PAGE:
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How traditional owners won court battle against gas giant Santos



The gas giant Santos was hoping to make the judges of the Australian Federal Court see sense. The company had already failed to impress Federal Court Justice Mordecai Bromberg in his September decision, which found that the National Offshore Petroleum Safety and Environmental Management Authority should never have approved the Barossa Gas Project off the Tiwi Islands.

The project envisages drilling at a site 140 kilometres from the Tiwi Islands. NOPSEMA’s primary role — and one discharged with less than due diligence on this score — is to regulate offshore petroleum activities in Australian waters and assess environmental plans under the Offshore Petroleum and Greenhouse Gas Storage (Environment) Regulations 2009 (Cth).

Drilling had already commenced in July, taking place in waters between 204 and 376 metres deep, some 33 kilometres from the Oceanic Shoals Australian Marine Park. In terms of the value, the natural gas project is predicted to be worth $US3.6 billion and produce up to 600 jobs.

The central contention in the case is one of consultation, a process seemingly problematic for Australia’s resource sector behemoths. Dennis Tipakalippa, a Manupi elder, insisted that he and fellow elders were not consulted over the environmental plan developed by the company. They also feared that the project could cause environmental damage to the sea country and sea resources. Legal action seeking to stop the Barossa Gas Project was taken.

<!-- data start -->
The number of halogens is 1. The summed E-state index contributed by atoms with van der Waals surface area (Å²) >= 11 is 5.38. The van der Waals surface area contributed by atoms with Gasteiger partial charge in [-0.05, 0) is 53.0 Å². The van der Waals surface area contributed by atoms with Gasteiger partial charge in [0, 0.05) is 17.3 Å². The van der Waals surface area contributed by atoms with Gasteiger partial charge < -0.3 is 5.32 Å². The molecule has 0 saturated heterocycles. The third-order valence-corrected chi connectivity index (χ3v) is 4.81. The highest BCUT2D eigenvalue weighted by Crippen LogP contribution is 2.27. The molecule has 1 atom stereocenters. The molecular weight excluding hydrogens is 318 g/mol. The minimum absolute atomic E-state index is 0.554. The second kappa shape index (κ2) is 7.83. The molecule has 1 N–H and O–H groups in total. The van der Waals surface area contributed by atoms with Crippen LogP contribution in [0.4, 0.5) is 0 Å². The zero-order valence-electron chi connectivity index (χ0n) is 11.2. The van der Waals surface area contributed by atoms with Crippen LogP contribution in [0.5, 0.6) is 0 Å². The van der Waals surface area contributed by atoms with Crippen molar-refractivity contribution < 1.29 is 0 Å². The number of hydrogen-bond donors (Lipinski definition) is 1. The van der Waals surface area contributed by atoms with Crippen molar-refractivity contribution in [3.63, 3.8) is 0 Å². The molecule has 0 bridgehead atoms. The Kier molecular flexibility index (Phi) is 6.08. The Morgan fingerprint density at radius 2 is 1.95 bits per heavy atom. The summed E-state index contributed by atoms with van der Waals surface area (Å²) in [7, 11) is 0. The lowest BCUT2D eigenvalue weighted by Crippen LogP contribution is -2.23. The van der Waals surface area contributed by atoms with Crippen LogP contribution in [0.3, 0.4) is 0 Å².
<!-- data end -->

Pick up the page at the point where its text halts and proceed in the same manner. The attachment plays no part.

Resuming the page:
Santos, for its part, argued that they had appropriately consulted the Tiwi Land Council and the Northern Land Council, the representative Native Title body. NOPSEMA, in hasty fashion, assumed such actions sufficient for it to approve the Environment Plan.

Justice Bromberg begged to differ, accepting the argument that Santos had not identified relevant persons to consult as required under the Regulations. As the statutory regime states, a ‘relevant person’ is one ‘whose functions, interests or activities may be affected by the activities to be carried out under the environment plan.’ By not looking more closely at this point, NOPSEMA missed information essential in performing its assessment, notably on the relevance of the sea country material. There was even a suggestion that the body had misunderstood its own task in the matter.


'The decision against Santos reiterates a simple but important point: rules on consultation and consideration need to be followed when it comes to gas developments and agreements made in the resource sector. The interests and concerns of First Nations peoples are indispensable in this regard.' 


On appeal to the Full Court of the Federal Court, the company trained the legal emphasis on the connection of the Munupi to the sea country. While they appreciated that this connection was ‘genuine and real’, it could only be likened to a personal interest, not more. Yet again, old norms and disputes of connection to land and country, seen from various vantage points, played out.

Justices Debrah Mortimer and Michael Lee refused to accept such a narrow reading. ‘We would not, as Santos urged, confine ‘interests’ to ‘legal interests’ and reject the proposition that the connection of traditional owners with sea country cannot be an interest for the purposes of [the] regulation’. To support that contention, the justices cited the judgment of Justice Brennan in Kioa v West: ‘There are interests beyond legal rights that the legislature is presumed to intend to protect by the principles of natural justice.’